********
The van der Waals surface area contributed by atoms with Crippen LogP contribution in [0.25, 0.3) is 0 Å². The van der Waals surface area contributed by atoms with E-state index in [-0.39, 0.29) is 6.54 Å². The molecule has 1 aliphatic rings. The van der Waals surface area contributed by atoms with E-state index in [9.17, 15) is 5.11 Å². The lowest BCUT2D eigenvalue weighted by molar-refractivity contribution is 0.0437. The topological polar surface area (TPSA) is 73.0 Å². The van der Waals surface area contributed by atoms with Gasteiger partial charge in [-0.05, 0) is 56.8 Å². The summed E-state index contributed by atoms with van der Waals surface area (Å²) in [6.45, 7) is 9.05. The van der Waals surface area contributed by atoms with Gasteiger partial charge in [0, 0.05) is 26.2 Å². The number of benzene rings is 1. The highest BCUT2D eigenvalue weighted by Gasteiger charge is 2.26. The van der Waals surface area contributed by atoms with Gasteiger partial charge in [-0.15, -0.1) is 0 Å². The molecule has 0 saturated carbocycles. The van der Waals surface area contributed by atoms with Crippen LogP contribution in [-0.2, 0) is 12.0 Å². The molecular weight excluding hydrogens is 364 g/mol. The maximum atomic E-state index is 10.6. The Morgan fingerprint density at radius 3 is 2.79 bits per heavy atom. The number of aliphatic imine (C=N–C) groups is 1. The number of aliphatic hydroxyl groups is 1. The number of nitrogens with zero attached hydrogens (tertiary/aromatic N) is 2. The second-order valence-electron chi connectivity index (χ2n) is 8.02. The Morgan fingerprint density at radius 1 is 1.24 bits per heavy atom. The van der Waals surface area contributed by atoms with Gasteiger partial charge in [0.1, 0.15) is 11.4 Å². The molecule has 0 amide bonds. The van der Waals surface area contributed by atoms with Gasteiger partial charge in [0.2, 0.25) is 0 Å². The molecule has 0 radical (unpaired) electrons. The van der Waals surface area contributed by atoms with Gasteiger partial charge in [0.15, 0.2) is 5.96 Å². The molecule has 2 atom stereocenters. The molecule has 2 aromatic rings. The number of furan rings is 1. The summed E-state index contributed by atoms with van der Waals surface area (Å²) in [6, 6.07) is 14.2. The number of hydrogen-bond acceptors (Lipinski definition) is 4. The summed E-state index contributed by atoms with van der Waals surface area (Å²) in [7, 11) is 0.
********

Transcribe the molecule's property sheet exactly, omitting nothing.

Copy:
The van der Waals surface area contributed by atoms with Crippen LogP contribution in [0.25, 0.3) is 0 Å². The van der Waals surface area contributed by atoms with E-state index in [-0.39, 0.29) is 6.54 Å². The molecule has 1 aliphatic rings. The van der Waals surface area contributed by atoms with E-state index in [9.17, 15) is 5.11 Å². The lowest BCUT2D eigenvalue weighted by molar-refractivity contribution is 0.0437. The topological polar surface area (TPSA) is 73.0 Å². The van der Waals surface area contributed by atoms with Gasteiger partial charge in [-0.05, 0) is 56.8 Å². The summed E-state index contributed by atoms with van der Waals surface area (Å²) in [6.45, 7) is 9.05. The van der Waals surface area contributed by atoms with Gasteiger partial charge in [0, 0.05) is 26.2 Å². The number of benzene rings is 1. The highest BCUT2D eigenvalue weighted by Gasteiger charge is 2.26. The van der Waals surface area contributed by atoms with Gasteiger partial charge in [-0.15, -0.1) is 0 Å². The molecule has 0 saturated carbocycles. The van der Waals surface area contributed by atoms with Crippen LogP contribution in [-0.2, 0) is 12.0 Å². The molecular weight excluding hydrogens is 364 g/mol. The maximum atomic E-state index is 10.6. The Morgan fingerprint density at radius 3 is 2.79 bits per heavy atom. The number of aliphatic imine (C=N–C) groups is 1. The number of aliphatic hydroxyl groups is 1. The number of nitrogens with zero attached hydrogens (tertiary/aromatic N) is 2. The second-order valence-electron chi connectivity index (χ2n) is 8.02. The Morgan fingerprint density at radius 1 is 1.24 bits per heavy atom. The van der Waals surface area contributed by atoms with Gasteiger partial charge in [0.1, 0.15) is 11.4 Å². The molecule has 0 amide bonds. The van der Waals surface area contributed by atoms with Gasteiger partial charge in [0.2, 0.25) is 0 Å². The molecule has 0 radical (unpaired) electrons. The van der Waals surface area contributed by atoms with Gasteiger partial charge in [0.15, 0.2) is 5.96 Å². The molecule has 2 atom stereocenters. The molecule has 2 aromatic rings. The number of furan rings is 1. The summed E-state index contributed by atoms with van der Waals surface area (Å²) in [6, 6.07) is 14.2. The number of hydrogen-bond acceptors (Lipinski definition) is 4. The summed E-state index contributed by atoms with van der Waals surface area (Å²) in [7, 11) is 0.